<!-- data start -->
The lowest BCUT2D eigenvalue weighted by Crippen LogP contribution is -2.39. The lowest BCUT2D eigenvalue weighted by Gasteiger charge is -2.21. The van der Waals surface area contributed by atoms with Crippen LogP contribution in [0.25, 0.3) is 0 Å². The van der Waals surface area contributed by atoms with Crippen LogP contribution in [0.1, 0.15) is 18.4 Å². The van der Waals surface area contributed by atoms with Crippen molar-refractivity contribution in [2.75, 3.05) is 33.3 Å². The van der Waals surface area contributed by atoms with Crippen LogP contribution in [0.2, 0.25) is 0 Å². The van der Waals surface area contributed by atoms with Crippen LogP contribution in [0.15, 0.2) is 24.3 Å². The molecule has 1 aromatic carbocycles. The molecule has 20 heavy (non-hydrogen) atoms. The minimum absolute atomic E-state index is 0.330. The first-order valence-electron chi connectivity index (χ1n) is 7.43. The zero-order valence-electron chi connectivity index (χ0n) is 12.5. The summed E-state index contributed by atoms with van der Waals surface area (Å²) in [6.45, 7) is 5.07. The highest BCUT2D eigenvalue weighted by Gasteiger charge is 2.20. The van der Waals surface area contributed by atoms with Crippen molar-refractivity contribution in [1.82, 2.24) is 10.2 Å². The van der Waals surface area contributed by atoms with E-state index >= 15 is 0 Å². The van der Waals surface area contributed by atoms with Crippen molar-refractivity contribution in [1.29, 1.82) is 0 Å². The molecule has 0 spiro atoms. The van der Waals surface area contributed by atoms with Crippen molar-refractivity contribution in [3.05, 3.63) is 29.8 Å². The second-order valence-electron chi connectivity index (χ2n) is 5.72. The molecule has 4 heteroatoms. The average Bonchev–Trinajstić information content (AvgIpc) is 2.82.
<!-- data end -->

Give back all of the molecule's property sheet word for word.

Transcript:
The lowest BCUT2D eigenvalue weighted by Crippen LogP contribution is -2.39. The lowest BCUT2D eigenvalue weighted by Gasteiger charge is -2.21. The van der Waals surface area contributed by atoms with Crippen LogP contribution in [0.25, 0.3) is 0 Å². The van der Waals surface area contributed by atoms with Crippen LogP contribution in [0.1, 0.15) is 18.4 Å². The van der Waals surface area contributed by atoms with Crippen molar-refractivity contribution in [2.75, 3.05) is 33.3 Å². The van der Waals surface area contributed by atoms with Crippen LogP contribution in [0.2, 0.25) is 0 Å². The van der Waals surface area contributed by atoms with Crippen LogP contribution in [0.15, 0.2) is 24.3 Å². The molecule has 1 aromatic carbocycles. The molecule has 20 heavy (non-hydrogen) atoms. The minimum absolute atomic E-state index is 0.330. The first-order valence-electron chi connectivity index (χ1n) is 7.43. The zero-order valence-electron chi connectivity index (χ0n) is 12.5. The summed E-state index contributed by atoms with van der Waals surface area (Å²) in [6.45, 7) is 5.07. The highest BCUT2D eigenvalue weighted by Gasteiger charge is 2.20. The van der Waals surface area contributed by atoms with Crippen molar-refractivity contribution in [1.82, 2.24) is 10.2 Å². The van der Waals surface area contributed by atoms with E-state index >= 15 is 0 Å². The van der Waals surface area contributed by atoms with Crippen molar-refractivity contribution in [1.29, 1.82) is 0 Å². The molecule has 0 spiro atoms. The van der Waals surface area contributed by atoms with Crippen molar-refractivity contribution in [3.05, 3.63) is 29.8 Å². The second-order valence-electron chi connectivity index (χ2n) is 5.72. The molecule has 4 heteroatoms. The average Bonchev–Trinajstić information content (AvgIpc) is 2.82.